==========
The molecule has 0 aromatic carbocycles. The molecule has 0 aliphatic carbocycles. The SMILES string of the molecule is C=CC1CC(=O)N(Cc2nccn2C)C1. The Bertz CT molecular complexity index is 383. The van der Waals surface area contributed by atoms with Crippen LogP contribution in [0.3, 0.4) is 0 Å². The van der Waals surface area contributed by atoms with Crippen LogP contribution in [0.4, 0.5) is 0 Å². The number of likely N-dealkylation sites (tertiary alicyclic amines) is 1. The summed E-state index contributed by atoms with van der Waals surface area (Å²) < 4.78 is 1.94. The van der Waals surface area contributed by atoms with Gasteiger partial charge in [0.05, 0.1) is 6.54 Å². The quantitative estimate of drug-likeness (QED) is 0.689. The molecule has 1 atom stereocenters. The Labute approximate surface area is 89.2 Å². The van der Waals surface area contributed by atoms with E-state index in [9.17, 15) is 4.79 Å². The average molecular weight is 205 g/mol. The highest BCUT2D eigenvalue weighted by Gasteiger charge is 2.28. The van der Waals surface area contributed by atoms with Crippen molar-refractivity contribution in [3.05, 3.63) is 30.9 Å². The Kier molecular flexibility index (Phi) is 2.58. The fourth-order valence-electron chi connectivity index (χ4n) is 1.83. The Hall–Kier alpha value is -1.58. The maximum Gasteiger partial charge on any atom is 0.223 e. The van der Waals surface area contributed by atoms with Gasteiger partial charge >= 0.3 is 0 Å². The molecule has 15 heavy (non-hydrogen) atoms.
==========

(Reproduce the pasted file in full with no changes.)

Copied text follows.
The molecule has 0 aromatic carbocycles. The molecule has 0 aliphatic carbocycles. The SMILES string of the molecule is C=CC1CC(=O)N(Cc2nccn2C)C1. The Bertz CT molecular complexity index is 383. The van der Waals surface area contributed by atoms with Crippen LogP contribution in [0.3, 0.4) is 0 Å². The van der Waals surface area contributed by atoms with Crippen LogP contribution in [0.4, 0.5) is 0 Å². The number of likely N-dealkylation sites (tertiary alicyclic amines) is 1. The summed E-state index contributed by atoms with van der Waals surface area (Å²) < 4.78 is 1.94. The van der Waals surface area contributed by atoms with Gasteiger partial charge in [0.05, 0.1) is 6.54 Å². The quantitative estimate of drug-likeness (QED) is 0.689. The molecule has 1 atom stereocenters. The Labute approximate surface area is 89.2 Å². The van der Waals surface area contributed by atoms with E-state index in [9.17, 15) is 4.79 Å². The average molecular weight is 205 g/mol. The highest BCUT2D eigenvalue weighted by Gasteiger charge is 2.28. The van der Waals surface area contributed by atoms with Crippen molar-refractivity contribution in [3.05, 3.63) is 30.9 Å². The Kier molecular flexibility index (Phi) is 2.58. The fourth-order valence-electron chi connectivity index (χ4n) is 1.83. The Hall–Kier alpha value is -1.58. The maximum Gasteiger partial charge on any atom is 0.223 e. The van der Waals surface area contributed by atoms with Gasteiger partial charge >= 0.3 is 0 Å². The molecule has 15 heavy (non-hydrogen) atoms.